Canada and its Western allies have been thrust between “a rock and a hard place” in their relations with Iran, following revelations that an Iranian missile is believed to have shot down a Ukrainian aircraft near Tehran, killing all 176 passengers on board including 63 Canadians.
Citing intelligence from multiple sources on Thursday, Prime Minister Justin Trudeau told reporters that evidence indicated the plane was struck by an Iranian surface-to-air missile.
Canada and its Western allies now face the difficult task of balancing a need to take a “strong stance” on the matter while not aggravating an already tense Iranian regime, said Christian Leuprecht, a political science professor at the Royal Military College of Canada and Queen’s University in Kingston. The European Union has been criticized for its slow response to the crisis that ignited last week after a U.S. air strike on Iraq killed Iran’s top military commander Qassem Suleimani.
After the attack, Iran said it would no longer abide by uranium enrichment limits in the Joint Comprehensive Plan of Action (JCPOA) nuclear deal struck with the U.S., U.K., France, Germany, Russia and China. However, Iran has not said it will withdraw from the regular inspections that are part of the deal – a provision Germany, the UK and France would badly like to salvage.
“If the allies are too harsh with Iran there is a risk they could abandon the deal altogether,” said Leuprecht. “At the same time Trump can point to this incident and say the Iranians can’t be trusted with any weapons. So these three powers really are between a rock and a hard place.”
Canada too faces a difficult challenge in addressing the crisis. Former Prime Minister Stephen Harper closed Canada’s embassy in Iran in 2012 and expelled Iranian diplomats in Canada after the country was found to be in non-compliance with a UN Security Council resolution on its nuclear program. Italy took over as Canada’s voice in Iran.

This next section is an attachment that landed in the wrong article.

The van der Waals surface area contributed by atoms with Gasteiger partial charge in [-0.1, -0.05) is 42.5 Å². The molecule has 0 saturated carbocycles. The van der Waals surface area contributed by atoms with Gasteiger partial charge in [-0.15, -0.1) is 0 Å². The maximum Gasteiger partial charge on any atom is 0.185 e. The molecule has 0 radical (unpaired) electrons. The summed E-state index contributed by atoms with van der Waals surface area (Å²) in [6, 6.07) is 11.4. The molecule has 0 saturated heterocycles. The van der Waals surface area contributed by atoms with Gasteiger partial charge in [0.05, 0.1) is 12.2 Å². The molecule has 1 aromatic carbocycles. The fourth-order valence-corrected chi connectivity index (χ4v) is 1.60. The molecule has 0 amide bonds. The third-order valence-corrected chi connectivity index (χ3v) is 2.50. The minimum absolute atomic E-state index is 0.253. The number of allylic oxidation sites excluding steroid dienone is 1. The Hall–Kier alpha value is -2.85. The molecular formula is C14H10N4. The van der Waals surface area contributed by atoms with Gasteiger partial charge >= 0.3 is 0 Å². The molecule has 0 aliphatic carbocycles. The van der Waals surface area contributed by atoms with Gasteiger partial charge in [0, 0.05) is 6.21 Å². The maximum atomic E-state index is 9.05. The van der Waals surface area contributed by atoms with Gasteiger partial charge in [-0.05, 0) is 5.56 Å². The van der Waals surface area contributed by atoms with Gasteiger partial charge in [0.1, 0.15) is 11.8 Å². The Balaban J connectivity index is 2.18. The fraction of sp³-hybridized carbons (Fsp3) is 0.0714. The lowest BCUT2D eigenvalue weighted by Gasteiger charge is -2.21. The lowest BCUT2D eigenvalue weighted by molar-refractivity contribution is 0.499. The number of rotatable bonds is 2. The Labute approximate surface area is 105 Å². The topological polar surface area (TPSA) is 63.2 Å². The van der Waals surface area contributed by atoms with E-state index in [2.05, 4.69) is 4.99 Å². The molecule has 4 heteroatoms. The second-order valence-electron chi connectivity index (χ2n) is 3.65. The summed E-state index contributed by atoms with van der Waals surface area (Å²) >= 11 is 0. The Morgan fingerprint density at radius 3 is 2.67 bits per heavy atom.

Though the Liberals under Trudeau had indicated a willingness to re-establish diplomatic relations with Tehran in 2016, diplomatic ties were never renewed.
With no diplomatic presence in Iran, Canada now finds itself without the ability “to send a signal by closing an embassy or pulling diplomats,” Leuprecht said.
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“This is truly a dilemma in the philosophical sense,” he said. “There are no good options.”
At the same time, Ottawa faces the parallel problem of how to balance its need to remain close to its most important ally, the U.S., while refraining from adopting its hardline approach on the Iran nuclear deal and sanctions. Though not a signatory to the Iran nuclear deal, Canada loosened its economic sanctions on the country after its establishment. And despite its close ties to the U.S., Canada has shown greater alignment with the European approach to the country, which has emphasized political engagement and dialogue, said David Welch, an expert in foreign policy decision-making and international security at the Centre for International Governance Innovation.
“This is a familiar Catch-22 for Canada,” said Welch. “Of course it’s possible this could unite the West.”
Whatever happens will likely come down to how the Iranians respond to Trudeau’s demand for an investigation. If the Iranians stonewall Ottawa’s request for access to the crash site it will be up to Trudeau to set the tone for the response, which his European and American allies are almost certain to support, said Peter Rough, a senior fellow at the Hudson Institute in Washington D.C.
“Trudeau was careful not to call this an act of war or to denounce the Iranians,” said Rough. “He wants an investigation. But what if dialogue and engagement bears no fruit and Iran stonewalls him? Then the question is how does Trudeau play it? Everyone will be waiting for that and I would be shocked if they didn’t throw their support behind whatever he decides.”